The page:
Posted by Tom Cushing, a resident of the Danville neighborhood, on Jan 31, 2011 at 7:27 am
I'm not clear where you come out on anti-bullying policy. I assume your religion has something to say on the subject, but you don't identify which faith you've chosen to follow.
Assuming your faith condemns bullying in some manner, does it have an exception for bullying those it considers to be sinners? Or for gays explicitly? If not, do you really consider it acceptable conduct for some students to bully others on any basis? What if the bullying is on the basis of its objects' religious choice?
Finally, although this is off-topic, there is no more fundamental drive in any animal's soul than to, ahem, pass along its genetic heritage. Better, methinks, to teach children from an early age (age-appropriately) to understand and accept their urges, and align them with their values (as is done in the Our Whole Lives curriculum in some churches). Otherwise, when that urge bumps up against an abstinence pledge, the outcome is often "offspring."
Posted by just a parent, a resident of the San Ramon neighborhood, on Jan 31, 2011 at 7:40 am
I agree with Steve.
The teachers are there to teach--not to preach. I only wish the teachers would spend more time teaching grammar than policing the "gay" word. If they are going work on that, then they should give equal time to teaching the kids NOT to say "Me and Jimmy went to the movies!" -- That is their job as teachers.
Posted by Dave, a resident of the San Ramon neighborhood, on Jan 31, 2011 at 8:26 am
I agree with the idea of teaching homesexuality in the public school classroom. But that does not go far enough. Let's also have the schools teach beastiality, how to roll a joint correctly, hand out shots of Jack Daniels so they can learn to control their liquor and even give out copies of pornography. Why should anything be taboo?
Posted by Momm, a resident of the Danville neighborhood, on Jan 31, 2011 at 9:41 am
Judging by the many conversations I have had recently with friends, a lot of people in this area are familiar with the book excerpt run in the Wall Street Journal by Amy Chua. While I don't agree 100% with her parenting method, it is true that the Chinese and Indian parents in this area are doing things differently and with academically greater results in their students. And I highly doubt that the public school systems in any of those nations who are "kicking our hineys" are having debates about what forms of sexuality should be taught in school. They are teaching their students math, science, more math, more science, music, foreign languages and things which lead to academic excellence. The SRVUSD should stick to those topics and get our students back on track so they too can thrive and excel in any field of their choice anywhere in the world.
Posted by Tom Cushing, a resident of the Danville neighborhood, on Jan 31, 2011 at 10:11 am
@ Dave: are you intending to claim an equivalency between homosexuality and bestiality? That's at best profoundly ignorant. As to your other suggestions, I don't think our students require training in those skills.
@ others: the confusion continues between Curriculum and Conduct Policy. Are you arguing that there should be No rules of student conduct? Is all bullying okay, or just some?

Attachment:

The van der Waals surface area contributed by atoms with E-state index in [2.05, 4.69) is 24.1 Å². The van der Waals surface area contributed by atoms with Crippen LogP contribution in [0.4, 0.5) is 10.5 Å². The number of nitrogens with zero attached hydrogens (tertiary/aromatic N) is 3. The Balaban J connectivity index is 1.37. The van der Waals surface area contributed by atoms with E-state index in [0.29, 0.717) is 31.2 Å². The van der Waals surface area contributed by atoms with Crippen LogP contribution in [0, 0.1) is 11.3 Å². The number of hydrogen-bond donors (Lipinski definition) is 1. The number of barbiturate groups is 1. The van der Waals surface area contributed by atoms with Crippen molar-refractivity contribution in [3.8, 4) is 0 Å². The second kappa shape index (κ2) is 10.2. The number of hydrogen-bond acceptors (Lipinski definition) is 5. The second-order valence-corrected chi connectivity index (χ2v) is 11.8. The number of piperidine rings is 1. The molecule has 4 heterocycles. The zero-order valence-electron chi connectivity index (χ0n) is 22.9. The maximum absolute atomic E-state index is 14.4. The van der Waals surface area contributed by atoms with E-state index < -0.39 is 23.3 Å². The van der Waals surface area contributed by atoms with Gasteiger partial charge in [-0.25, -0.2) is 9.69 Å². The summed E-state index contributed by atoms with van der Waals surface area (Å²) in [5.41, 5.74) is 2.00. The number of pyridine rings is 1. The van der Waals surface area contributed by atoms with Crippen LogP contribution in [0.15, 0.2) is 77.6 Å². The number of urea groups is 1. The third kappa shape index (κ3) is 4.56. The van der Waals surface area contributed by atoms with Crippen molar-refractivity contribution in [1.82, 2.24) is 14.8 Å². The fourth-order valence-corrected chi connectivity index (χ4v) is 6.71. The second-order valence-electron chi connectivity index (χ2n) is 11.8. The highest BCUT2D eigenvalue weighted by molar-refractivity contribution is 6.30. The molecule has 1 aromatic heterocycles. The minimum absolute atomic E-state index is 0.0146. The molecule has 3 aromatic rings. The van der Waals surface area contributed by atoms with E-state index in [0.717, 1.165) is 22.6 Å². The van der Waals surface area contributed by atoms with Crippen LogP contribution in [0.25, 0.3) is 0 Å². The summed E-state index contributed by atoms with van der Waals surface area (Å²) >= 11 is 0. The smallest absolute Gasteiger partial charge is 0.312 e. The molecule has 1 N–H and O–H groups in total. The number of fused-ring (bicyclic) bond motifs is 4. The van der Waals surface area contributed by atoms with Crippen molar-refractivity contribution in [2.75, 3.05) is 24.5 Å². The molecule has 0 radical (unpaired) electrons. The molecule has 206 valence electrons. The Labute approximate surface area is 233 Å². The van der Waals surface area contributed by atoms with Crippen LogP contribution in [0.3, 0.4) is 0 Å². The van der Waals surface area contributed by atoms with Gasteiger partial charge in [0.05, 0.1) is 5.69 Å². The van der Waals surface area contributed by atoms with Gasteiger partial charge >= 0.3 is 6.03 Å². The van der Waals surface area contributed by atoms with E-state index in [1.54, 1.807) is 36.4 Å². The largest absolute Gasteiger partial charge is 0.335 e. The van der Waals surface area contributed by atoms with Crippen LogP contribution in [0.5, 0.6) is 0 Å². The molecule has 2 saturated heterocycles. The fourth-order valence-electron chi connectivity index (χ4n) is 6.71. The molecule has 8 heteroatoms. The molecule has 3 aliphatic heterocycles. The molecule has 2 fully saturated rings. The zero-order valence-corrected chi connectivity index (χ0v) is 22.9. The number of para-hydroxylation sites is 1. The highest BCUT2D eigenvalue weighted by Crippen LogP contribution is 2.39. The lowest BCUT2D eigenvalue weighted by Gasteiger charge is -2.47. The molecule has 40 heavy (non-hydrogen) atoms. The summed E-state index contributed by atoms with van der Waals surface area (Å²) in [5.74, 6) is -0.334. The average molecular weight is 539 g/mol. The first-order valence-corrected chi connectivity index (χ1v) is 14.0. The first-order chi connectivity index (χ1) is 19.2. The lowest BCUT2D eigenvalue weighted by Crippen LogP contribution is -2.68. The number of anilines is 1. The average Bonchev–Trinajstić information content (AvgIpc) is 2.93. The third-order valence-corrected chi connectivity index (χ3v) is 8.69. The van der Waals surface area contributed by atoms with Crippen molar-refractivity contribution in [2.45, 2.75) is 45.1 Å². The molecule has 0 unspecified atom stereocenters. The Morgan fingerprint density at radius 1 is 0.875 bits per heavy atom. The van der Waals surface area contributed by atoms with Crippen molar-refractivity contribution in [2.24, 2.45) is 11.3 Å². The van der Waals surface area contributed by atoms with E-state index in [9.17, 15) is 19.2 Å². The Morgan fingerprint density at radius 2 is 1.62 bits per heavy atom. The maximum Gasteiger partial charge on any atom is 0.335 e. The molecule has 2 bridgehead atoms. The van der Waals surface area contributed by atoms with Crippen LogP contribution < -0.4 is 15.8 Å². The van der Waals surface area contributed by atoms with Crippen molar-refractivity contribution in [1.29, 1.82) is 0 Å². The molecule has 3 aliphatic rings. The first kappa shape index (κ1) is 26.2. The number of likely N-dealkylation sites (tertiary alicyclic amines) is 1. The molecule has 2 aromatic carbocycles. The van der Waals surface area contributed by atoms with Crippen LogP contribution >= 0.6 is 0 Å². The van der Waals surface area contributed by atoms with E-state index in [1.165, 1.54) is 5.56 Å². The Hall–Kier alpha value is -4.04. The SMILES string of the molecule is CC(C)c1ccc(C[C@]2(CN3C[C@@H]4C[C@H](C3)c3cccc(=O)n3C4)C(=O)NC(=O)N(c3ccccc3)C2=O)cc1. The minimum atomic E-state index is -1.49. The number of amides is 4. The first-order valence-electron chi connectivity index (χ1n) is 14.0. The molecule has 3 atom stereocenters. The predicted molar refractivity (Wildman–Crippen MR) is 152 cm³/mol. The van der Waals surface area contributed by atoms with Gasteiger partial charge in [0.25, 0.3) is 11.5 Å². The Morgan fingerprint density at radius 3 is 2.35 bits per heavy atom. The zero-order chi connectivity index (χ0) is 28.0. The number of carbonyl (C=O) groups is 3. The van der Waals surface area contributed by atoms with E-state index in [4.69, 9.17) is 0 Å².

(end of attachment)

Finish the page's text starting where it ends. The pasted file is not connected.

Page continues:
Posted by Diane, a resident of the Danville neighborhood, on Jan 31, 2011 at 11:33 am
@ Seriously - mine was the dumbest comment you have ever read? Do you not get online much?
With two kids in local schools, I can attest that when relationships are discussed in the classroom they are invariably between opposite genders. Unless we discuss same gender relationships within that same realm of normalcy, we send a message that non-hetero relationships are abnormal.
btw - I believe the term is "sexual orientation" rather than "preference." This takes a person's orientation out of the dark ages and doesn't blame the individual for an attraction that is quite normal, yet viewed as perverted by a select bunch, some who choose to bully others based on their views.
Finally, I am capable of disagreeing without throwing punches. Are you?
Posted by C. R. Mudgeon, a resident of the Danville neighborhood, on Jan 31, 2011 at 6:30 pm
I would add a few comments:
- I am a strong proponent of anti-bullying policies, rules of conduct that are aimed at preventing bullying, and believe that bullying needs to be addressed by the schools, regardless of who is being bullied, and regardless of "reason" (real or perceived).
- Gay students, as well as students who are labeled as gay by other students, deserve just as much protection from bullying as all other students.
- I don't see that anti-bullying programs, education, and rules, etc., need to be tied to sexual orientation or preference. Bullying is wrong, period. By the same token, being a victim of bullying isn't unique to gay students, and therefore the bullying issue shouldn't be viewed primarily as a gay rights issue. In fact, it seems highly possible, and even desirable, to adopt anti-bullying policies and rules that are independent of student sexual orientation and preference.
Posted by Diane, a resident of the Danville neighborhood, on Jan 31, 2011 at 7:28 pm
@ Mudgeon, I agree completely that all children should be protected from bullying behaviors. When that bullying is based on homophobic views, I think that needs to be addressed. When that bullying is based on other issues, I think they should be addressed. I don't think you can effectively address the behavior without addressing the expressed motivation of the person who is doing the bullying.
@ Questions - you and I will have to agree to disagree. My sister is left handed which is not as common as being right handed - this does not make her abnormal in any way. She is also a lesbian which may not be as common as being hetero, but it is still not abnormal. I'm not sure how you see this dialogue as trying to be "politically correct." Rather, we are discussing the bullying of children in our school district, whereby the rationale for the behavior of those who bully (in this instance) is the perceived sexual orientation of another child. I don't see protecting these kids as being politically correct. Really, it is just being a good parent, teacher, school counselor, etc.
Posted by LBGTQ Youth, a resident of the Danville neighborhood, on Jan 31, 2011 at 7:44 pm
Homosexuality is quite natural and should be taught as much, it is neither perverse, nor against God's law for mankind, it is just as natural as heterosexuality is for straight people which just happens to create reproductive off-spring. Homosexuality deepens the same-sex relationship and should thus be supported by all SLUSD administrators and teachers. The minds of our youth must be expanded to accept all people of color, gender, religion and sexuality.
Math and science simply do not teach our youth to create a more loving and accepting world. Teaching the value of acceptance in school does.